In the course of September 1930, Azana who was a member, with Zamora and Leroux, of the Provisional Government of the Republic, said at a meeting in Madrid, “We are going to conquer liberty by calling on all anti-monarchist forces, no matter what name they call themselves, no matter where they are.” Such was the phrasing of the first ‘holy alliance:’ this alliance adopted as its political common denominator Republicanism. In August 1931 the Republic believed itself to be strong enough to precipitate the separation of the proletarian masses which were diverging from the government; the deportations of anarchists and syndicalists to the prisoner ships of Guinea were ordered by decree. 20th October 1931 the Cortes, including the Socialist deputies, voted in the Bill ‘for the defence of the Republic’ which was put into operation by repression of the anarcho-syndicalist movements. From 1932 onwards the pronunciamento of Seville showed that Republican Fascism is a greater danger than the monarchist restoration, but Azana, speaking in the Cortes of General Sanjurjo’s attempted uprising, proclaimed that the Spanish Republic was not sick and “that it has purged itself of the scattered remnants of the old regime which it still contained.” In January 1933, Azana ordered the massacre of the insurgents at Casas-Viejas which was approved on 2nd February by 150 Socialist Deputies. In February 1936, in an interview in ‘Paris-Sou’, Azana stated that Lerroux and Gil Robles were liquidated; he declared, “We desire above all that order should prevail … State it clearly, we do not want to make a revolution … I want to govern legally. No dangerous innovations … We want social peace, we desire order, we are moderates.’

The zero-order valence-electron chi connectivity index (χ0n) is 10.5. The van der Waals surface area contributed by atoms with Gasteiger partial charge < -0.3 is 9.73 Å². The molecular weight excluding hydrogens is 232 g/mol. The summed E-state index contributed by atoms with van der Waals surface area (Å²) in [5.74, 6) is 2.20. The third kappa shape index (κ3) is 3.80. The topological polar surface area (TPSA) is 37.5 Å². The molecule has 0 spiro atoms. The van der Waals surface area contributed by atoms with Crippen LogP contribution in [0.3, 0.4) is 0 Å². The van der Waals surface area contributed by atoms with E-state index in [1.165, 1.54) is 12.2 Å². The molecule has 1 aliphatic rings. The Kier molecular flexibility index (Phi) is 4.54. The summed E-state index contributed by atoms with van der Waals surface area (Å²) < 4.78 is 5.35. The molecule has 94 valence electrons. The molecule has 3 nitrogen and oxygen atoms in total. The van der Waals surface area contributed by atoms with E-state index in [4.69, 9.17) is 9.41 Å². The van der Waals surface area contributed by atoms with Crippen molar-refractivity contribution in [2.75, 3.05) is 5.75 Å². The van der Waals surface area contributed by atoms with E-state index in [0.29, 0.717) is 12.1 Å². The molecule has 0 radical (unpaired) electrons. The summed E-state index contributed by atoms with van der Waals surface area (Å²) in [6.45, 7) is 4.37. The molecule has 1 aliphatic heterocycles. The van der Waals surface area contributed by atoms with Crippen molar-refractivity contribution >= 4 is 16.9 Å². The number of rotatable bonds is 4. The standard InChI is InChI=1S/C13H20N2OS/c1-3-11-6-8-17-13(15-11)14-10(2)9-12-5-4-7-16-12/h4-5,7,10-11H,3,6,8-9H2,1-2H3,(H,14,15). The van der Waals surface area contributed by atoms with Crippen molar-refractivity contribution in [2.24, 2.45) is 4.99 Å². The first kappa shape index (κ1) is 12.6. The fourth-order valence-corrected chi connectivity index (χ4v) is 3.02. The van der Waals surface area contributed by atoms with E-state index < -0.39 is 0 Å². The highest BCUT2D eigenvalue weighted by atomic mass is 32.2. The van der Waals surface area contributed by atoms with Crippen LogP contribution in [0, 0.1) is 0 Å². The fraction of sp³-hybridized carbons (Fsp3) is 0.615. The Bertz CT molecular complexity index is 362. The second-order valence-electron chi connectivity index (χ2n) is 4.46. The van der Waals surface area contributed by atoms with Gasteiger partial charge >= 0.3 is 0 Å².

After the Fascist insurrection had broken out, the Socialist and Communist parties returned to Azana’s phrase of September 1930: defence of the democratic, parliamentary Republic. They still persist in this position, opening up a route to counter-revolution.
Louis Pierard, Deputy in the Belgian Workers’ Party, recently recognised in ‘Regards’ that “Socialism was practically non-existent in Catalonia before the 19th July.” The UGT which had at that time 9,000 members in Catalonia, now has 50,000. Such a rapid expansion is significant. The UGT is drawing the middle class to it. The fish-merchants of Barcelona have joined this organisation en masse to avoid the ‘collectivisation of fish’ which figures in the CNT’s programme. What happened in Barcelona has occurred equally in all of Catalonia, in Aragon and in the Levant. The enemies of collectivisation of the land, of industry and of commerce have joined the UGT and the PSUC en masse. ‘Treball,’ the mouthpiece of the PSUC, fights collectivisation and socialisation, while the CNT and POUM defend it. Henceforth, the union between the opportunist possibilism of the leaders of the PSUC and the bourgeois and petty bourgeois who have entered the Popular Front is evident. Already, in the course of the insurrection in Asturias, we have witnessed the rapid pseudo-revolutionary mimicry of the middle classes. When the Committee of Mieres called on employees, miners, foremen etc….., we witnessed the following phenomenon, described in the ‘Diary of a Miner’ published by ‘Giustizia e Liberta’: